FIG. 6 is a vertical section showing the pilot valve and separate but coupled hydraulic multiplexer of the system of FIG. 5;
FIG. 7 is a plan sectional view taken along the line 7--7 of FIG. 6 showing the independent commutator;
FIG. 8 is a schematic diagram illustrating a multiplexed control loop exemplifying the present invention;
FIG. 9 is a partial sectional view showing a second embodiment of a multiplexer for use in the system of FIG. 5;
FIG. 9a is a partial sectional view taken along the lines 9a--9a of FIG. 9 illustrating the configuration of an elongated multiplexing port;
FIGS. 10-12 are vertical sections taken along respective lines of FIG. 9 showing the multiplexing porting arrangement; and
FIG. 13 is a diagram illustrating a pilot valve having hydraulic amplification means on the inlet side for enhancing the force on the spool valve achieved by the multiplexed electrical signals.
While the invention will be described in connection with certain preferred embodiments, there is no intent to limit it to those embodiments. On the contrary, the intent is to cover all alternatives, modifications and equivalents included within the spirit and scope of the invention as defined by the appended claims. For example, while emphasis is placed in the disclosure on a three channel system, it will be apparent to those skilled in the art that a larger (or smaller) number of channels can be provided depending on required flow rates and desired system response characteristics.
Turning now to the drawings, FIG. 5 schematically illustrates a time division multiplexed hydraulic control system exemplifying the present invention. More particularly, FIG. 5 illustrates a time division multiplexed (TDM) hydraulic control system 40 having a plurality of channels in the illustrated embodiment comprising three channels 42; 44, 46. A control means, illustrated as microprocessor 48, coordinates the elements of the system and establishes control set points and control signals for positioning actuators in each of the channels. The actuators in turn, may be used to control physical elements such as jet aircraft control devices which establish fuel feed rate, variable engine geometry positions, etc.
The microprocessor 48 receives an electrical input signal for each channel on input lines 50, 51, 52 and processes those input demand signals along with feedback signals and the like to produce a control signal for each channel which is related to the demanded position of the actuator in the channel. Those control signals are output on a TDM bus 54 in respective time slots and transmitted on the bus 54 to a hydraulic control generally indicated at 56. The hydraulic control 56 includes a linear actuator 57 in the form of a torque motor or voice coil. The linear actuator controls the degree of opening of a pilot valve 58, typically a spool valve which will be described in greater detail below. It is seen that the pilot valve has a high pressure (PC) inlet port 60, a low pressure (PB) or sump port 61, and an outlet port 62 connected to an outlet conduit 63. In contrast to the valve illustrated in FIG. 1 which allowed flow through only a minor segment of its circumference the pilot valve 60 of FIG. 5 is arranged for substantially full flow in a manner to be described below. Thus, displacing the spool either upwardly or downwardly causes flow from the high pressure or sump inlet ports to the outlet port over the full port area of the valve, and the rate of flow is dependent upon the degree of displacement of the spool. As a result, the electrical signals on TDM bus 54 are transformed by the linear actuator and pilot valve to a series of TDM hydraulic signals in the conduit 63. The hydraulic signals in the conduit 63 are representative of the electrical signals on the TDM bus 54 and are in the same sequence, one for each of the channels in the system.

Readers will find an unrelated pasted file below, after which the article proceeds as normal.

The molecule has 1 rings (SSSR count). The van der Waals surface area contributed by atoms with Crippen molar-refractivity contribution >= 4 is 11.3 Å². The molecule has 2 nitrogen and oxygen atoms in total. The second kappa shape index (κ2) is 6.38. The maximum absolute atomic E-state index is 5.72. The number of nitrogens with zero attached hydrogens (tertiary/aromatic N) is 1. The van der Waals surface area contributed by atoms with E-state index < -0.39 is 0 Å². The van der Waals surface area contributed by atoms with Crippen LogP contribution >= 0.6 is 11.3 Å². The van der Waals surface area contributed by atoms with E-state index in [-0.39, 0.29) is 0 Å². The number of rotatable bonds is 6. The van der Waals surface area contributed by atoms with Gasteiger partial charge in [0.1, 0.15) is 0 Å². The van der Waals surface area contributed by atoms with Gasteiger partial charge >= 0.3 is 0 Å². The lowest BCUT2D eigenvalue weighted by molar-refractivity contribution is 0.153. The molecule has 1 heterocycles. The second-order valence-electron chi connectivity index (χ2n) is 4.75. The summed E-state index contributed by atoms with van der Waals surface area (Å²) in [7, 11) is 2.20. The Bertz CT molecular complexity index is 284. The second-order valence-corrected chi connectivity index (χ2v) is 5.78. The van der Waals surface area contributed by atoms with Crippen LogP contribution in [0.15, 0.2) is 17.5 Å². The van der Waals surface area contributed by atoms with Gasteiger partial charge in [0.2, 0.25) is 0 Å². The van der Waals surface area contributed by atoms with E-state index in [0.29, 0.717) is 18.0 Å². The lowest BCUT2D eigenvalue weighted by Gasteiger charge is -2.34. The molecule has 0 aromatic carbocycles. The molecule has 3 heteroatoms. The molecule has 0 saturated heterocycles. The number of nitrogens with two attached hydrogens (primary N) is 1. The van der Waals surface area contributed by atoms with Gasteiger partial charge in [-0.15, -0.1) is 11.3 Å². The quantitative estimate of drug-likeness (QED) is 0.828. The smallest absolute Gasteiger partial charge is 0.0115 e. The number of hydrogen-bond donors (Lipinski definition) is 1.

In practicing the invention, the hydraulic signals in the conduit 63 are distributed to the respective channels for effective control of the actuator in each channel. More particularly, the conduit 63 has its output coupled to a distribution means, in the illustrated embodiment shown as a rotary commutator 70 having a plurality of outputs 71, 72, 73. It is seen that the commutator has a body 74a in which is closely fit a rotatable cylindrical member 74 having a substantial cutout or slot 75 serving as the commutator element. Thus, fluid which enters the commutator by way of conduit 63 from the pilot valve 58 is selectively distributed to the outputs 71, 72, 73 in dependence on the rotary position of the segment 75 of the commutator element 74. Thus, as the commutator rotates from the position illustrated in FIG. 5 (assuming clockwise rotation), the port 73 will first be serviced followed by the port 71 and then the port 72. Thus, fluid flow from the comparatively smaller but full flow pilot valve 58 is sequentially coupled through the comparatively larger commutator 70 to each of the output channels in turn. A position feedback device 76 detects the position of the commutator 70 and transmits a position signal on line 77 to the microprocessor 48 so that the microprocessor controls the time slots of the electrical signals on the bus 54 to correspond to connections between the commutator slot 75 and the associated outlet ports 71, 72, 73.
As shown in FIG. 5, the outlet ports 71, 72 and 73 are coupled to the actuator means in their respective channels 42, 44, 46. More particularly, outlet conduits 81, 82, 83 are coupled at one end to the outlet port 71, 72, 73, respectively, and at the other as inlets to hydraulic servo actuators 85, 86, 87. Thus, when fluid from the high pressure source is passed through the pilot valve 58 and the commutator 70 to one of the outputs such as outlet port 71, the resulting fluid flow to the actuator 85 during the time slot of the commutating cycle devoted to the channel 42 causes the piston 90 of that actuator to be advanced. Similarly, when the pilot valve 58 position is such that the sump is controllably connected to the commutator, and when the commutator position is such that it is servicing outlet port 72, fluid is drawn from the lower chamber of the servo actuator 86 to retract the piston 91.